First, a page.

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Tsunami scams: Careful when giving to charities online

Tuesday, January 11, 2005
Gail Hillebrand: 415-431-6747
Beau Brendler: 914-378-2018


Consumers Union Offers Tips For Consumers To Avoid Email Phishing & Other Scams

SAN FRANCISCO, CA – News reports about scams exploiting the Asian tsunami tragedy have highlighted the need for consumers to use caution when giving to charities online. Consumers Union, the nonprofit publisher of Consumer Reports magazine, offered tips to consumers today on how to avoid email phishing scams and ensure that their online contributions are going to legitimate charities.
“Unfortunately, crooks are using the tsunami tragedy to prey on those who want to contribute to relief organizations by stealing their donations and potentially their identities in the process,” said Gail Hillebrand, Senior Attorney with Consumers Union’s West Coast Office. “Consumers are urged to beware email phishing scams and exercise caution when contributing to charities online.”
Phishing is an identity theft scam that is becoming increasingly prevalent according to the Federal Trade Commission and the Department of Justice. Phishing scam emails are urgent email requests for personal information that appear to come from a legitimate institution or company. The email links to an authentic-looking web page that is used to trick recipients into disclosing personal information such as credit card numbers, home addresses, and other sensitive financial information. One tsunami phishing email scam reportedly lures recipients into making donations to a fake web site.
Those interested in donating to tsunami relief organizations can find a list of legitimate organizations to donate money to at www.usafreedomcorps.gov. To avoid falling prey to phishing and online charity scams, Consumer Reports WebWatch (www.consumerwebwatch.org) urges consumers to keep in mind the following tips:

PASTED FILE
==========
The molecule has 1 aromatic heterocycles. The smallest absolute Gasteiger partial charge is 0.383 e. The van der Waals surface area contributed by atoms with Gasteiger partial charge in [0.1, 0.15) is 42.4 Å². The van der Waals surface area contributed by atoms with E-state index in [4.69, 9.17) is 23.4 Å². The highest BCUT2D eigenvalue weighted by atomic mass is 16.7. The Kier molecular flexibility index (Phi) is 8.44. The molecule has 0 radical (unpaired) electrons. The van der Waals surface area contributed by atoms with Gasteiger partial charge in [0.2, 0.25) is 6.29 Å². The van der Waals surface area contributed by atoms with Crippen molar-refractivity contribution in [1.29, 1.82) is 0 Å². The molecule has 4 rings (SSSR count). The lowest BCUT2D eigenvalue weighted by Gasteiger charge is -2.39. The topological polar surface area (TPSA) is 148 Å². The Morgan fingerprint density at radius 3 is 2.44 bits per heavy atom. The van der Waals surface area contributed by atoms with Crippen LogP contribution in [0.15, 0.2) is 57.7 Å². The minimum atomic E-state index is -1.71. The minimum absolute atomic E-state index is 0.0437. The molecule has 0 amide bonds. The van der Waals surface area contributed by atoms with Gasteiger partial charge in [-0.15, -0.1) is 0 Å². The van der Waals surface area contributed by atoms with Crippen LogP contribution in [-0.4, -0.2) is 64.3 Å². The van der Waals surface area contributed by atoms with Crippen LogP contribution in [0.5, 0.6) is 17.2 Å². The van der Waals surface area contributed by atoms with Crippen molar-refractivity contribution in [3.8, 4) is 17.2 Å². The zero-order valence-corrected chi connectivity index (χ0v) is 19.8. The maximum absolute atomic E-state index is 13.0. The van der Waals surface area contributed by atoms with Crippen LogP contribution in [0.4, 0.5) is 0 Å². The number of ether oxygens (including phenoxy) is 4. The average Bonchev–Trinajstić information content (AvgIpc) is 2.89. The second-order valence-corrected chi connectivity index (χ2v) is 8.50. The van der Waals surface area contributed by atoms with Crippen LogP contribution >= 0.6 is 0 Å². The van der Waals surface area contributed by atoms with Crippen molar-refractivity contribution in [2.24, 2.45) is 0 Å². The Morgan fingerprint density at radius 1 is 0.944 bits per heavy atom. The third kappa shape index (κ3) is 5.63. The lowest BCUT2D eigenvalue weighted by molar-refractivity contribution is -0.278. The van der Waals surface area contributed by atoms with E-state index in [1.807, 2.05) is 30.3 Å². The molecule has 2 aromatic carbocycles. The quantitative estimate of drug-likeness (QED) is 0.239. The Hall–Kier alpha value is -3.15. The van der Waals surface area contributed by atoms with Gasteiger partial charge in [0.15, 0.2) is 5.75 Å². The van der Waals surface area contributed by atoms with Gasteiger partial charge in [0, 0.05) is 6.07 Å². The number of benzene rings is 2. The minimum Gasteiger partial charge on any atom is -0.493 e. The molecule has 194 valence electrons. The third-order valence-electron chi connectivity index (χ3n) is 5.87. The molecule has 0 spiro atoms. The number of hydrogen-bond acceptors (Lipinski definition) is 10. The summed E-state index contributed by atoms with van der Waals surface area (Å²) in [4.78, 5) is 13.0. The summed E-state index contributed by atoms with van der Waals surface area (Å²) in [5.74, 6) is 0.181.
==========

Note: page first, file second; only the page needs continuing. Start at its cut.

• Never directly respond to an e-mail asking for personal information.
• If you doubt a message’s authenticity, verify it by contacting the institution yourself.
• Avoid spoofed sites by entering web addresses directly into the browser yourself or by using bookmarks you create.
• Call the charity’s phone number and ask for its registration number, which every U.S.-based nonprofit organization is supposed to have. Then share that registration number with the Better Business Bureau’s Wise Giving Alliance (http://www.give.org), or the Attorney General’s office in the state in which the nonprofit is located (http://www.naag.org/ag/full_ag_table.php, for each state office’s web site and phone number) to confirm the nonprofit’s validity.
• Pay by credit card rather than debit card online, as credit cards offer the greatest consumer protections in the event of fraud.
• Check to make sure that the web page asking for your credit card information is secure. Look for “https” at the beginning of the url on that page, which indicates it is encrypted for security. You can also see whether a site is secure by looking at the bottom of your browser’s window for an icon of an unbroken key or lock that’s closed, golden, or glowing. Double click on the lock to display the site’s certificate, and make sure it matches the organization you think you are connected to.
• If you think you’ve received a fraudulent spam email, forward it to the Federal Trade Commission at spam@uce.gov and the Anti-Phishing Working Group at reportphishing@antiphishing.org.

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